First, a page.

From The Pagosa Springs Sun (Clayton Chaney):
According to the U.S. Department of Agriculture (USDA) National Water and Climate Center’s snow pack report, the Wolf Creek summit, at 11,000 feet of elevation, had 4.2 inches of snow water equivalent as of 11 a.m. on Wednesday, Dec. 1.
That amount is just 53 percent of that date’s median snow water equivalent.
The San Miguel, Dolores, Animas and San Juan river basins were at 33 percent of the Dec. 1 median in terms of snow pack.
The Piedra River near Arboles continues to flow at record low rates.
According to the U.S. Geological Survey (USGS), the Piedra River was flowing at a rate of 37.1 cfs as of 11 a.m. Wednesday, Dec. 1.
The highest recorded rate for this date was 360 cfs in 1987.
Based on 59 years of water re- cords at this site, the average flow rate for that date is 85 cfs.
According to the USGS, the San Juan River was flowing at a rate of 52.6 cfs in Pagosa Springs as of 11 a.m. Wednesday, Dec. 1.
Based on 86 years of water records at this site, the lowest recorded flow rate for this date is 33 cfs, recorded in 1938.The highest recorded rate for this date was in 2008 at 761 cfs. The average flow rate for this date is 83 cfs.
The National Integrated Drought Information System (NI- DIS) was last updated on Nov. 23.
The NIDIS website indicates 100 percent of Archuleta County is abnormally dry.
The percentage of the county in a moderate drought is listed at 70.86, which is consistent with the previous report.
The NIDIS website also notes that 47.66 percent of the county is in a severe drought stage, consis- tent with last week’s report.
Additionally, the NIDIS website notes that 10.33 of the county remains in an extreme drought, consistent with last week’s report.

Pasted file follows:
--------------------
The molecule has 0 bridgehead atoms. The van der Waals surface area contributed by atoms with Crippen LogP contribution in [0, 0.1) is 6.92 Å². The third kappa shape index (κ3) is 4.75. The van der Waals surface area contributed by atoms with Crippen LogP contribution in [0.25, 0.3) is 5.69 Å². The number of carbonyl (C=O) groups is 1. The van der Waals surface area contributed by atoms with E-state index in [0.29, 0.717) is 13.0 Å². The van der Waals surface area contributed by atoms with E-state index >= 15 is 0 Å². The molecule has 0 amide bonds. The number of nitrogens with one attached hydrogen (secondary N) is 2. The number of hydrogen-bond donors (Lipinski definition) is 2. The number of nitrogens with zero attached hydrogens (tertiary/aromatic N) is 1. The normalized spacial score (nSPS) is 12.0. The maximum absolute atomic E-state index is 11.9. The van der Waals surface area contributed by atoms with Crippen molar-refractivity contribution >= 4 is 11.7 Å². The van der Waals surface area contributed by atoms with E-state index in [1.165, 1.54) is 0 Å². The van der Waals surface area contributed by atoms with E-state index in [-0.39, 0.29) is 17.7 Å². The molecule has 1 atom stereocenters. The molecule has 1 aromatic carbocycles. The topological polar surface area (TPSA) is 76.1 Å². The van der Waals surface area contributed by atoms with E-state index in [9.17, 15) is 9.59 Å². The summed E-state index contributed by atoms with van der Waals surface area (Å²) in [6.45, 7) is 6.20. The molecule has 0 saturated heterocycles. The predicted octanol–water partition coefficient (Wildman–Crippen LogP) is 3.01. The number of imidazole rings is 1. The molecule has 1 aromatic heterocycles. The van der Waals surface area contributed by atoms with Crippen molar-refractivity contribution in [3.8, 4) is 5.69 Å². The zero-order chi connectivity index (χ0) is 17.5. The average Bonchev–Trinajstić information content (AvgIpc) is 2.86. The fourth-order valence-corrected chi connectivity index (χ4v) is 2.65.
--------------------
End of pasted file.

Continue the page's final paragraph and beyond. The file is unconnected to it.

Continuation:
No portion of the county is in exceptional drought.
For more information and maps,
From The Glenwood Springs Post-Independent (Ray K. Erku):
Debris flows that wreaked havoc through Glenwood Canyon over the summer are causing Silt’s water treatment center to work harder to remove pollutants from the Colorado River, a town official said.
Silt Town Manager Jeff Layman said the facility isn’t in any kind of crisis, but it’s simply having to treat water with higher levels of turbidity. The cloudy water also has higher levels of manganese and iron.
“The facility’s able to treat the water that’s coming in,” he said. “But there’s an increased amount of foreign debris that came off the burn scar.”
Silt is working with state and federal resources in the hopes of obtaining funding for either updates for the current plant or purchasing a new one.
Preliminary figures for these potential updates is around $13 million, Layman said. A new plant could potentially cost between $25 million and $30 million…
Roughly 21 miles west of Glenwood Canyon, Silt pulls its water supply from the Colorado River, and it relies on a micro-filtration water treatment system built about 15 years ago. New Castle pulls its water supply from Elk Creek.
With the treatment center having to filter out more debris, the city is already having to allocate extra funds to replace equipment. The past month saw the town approve a $48,000 payment to replace filters. Each filter costs about $1,000, and the treatment center is equipped with 96 filters.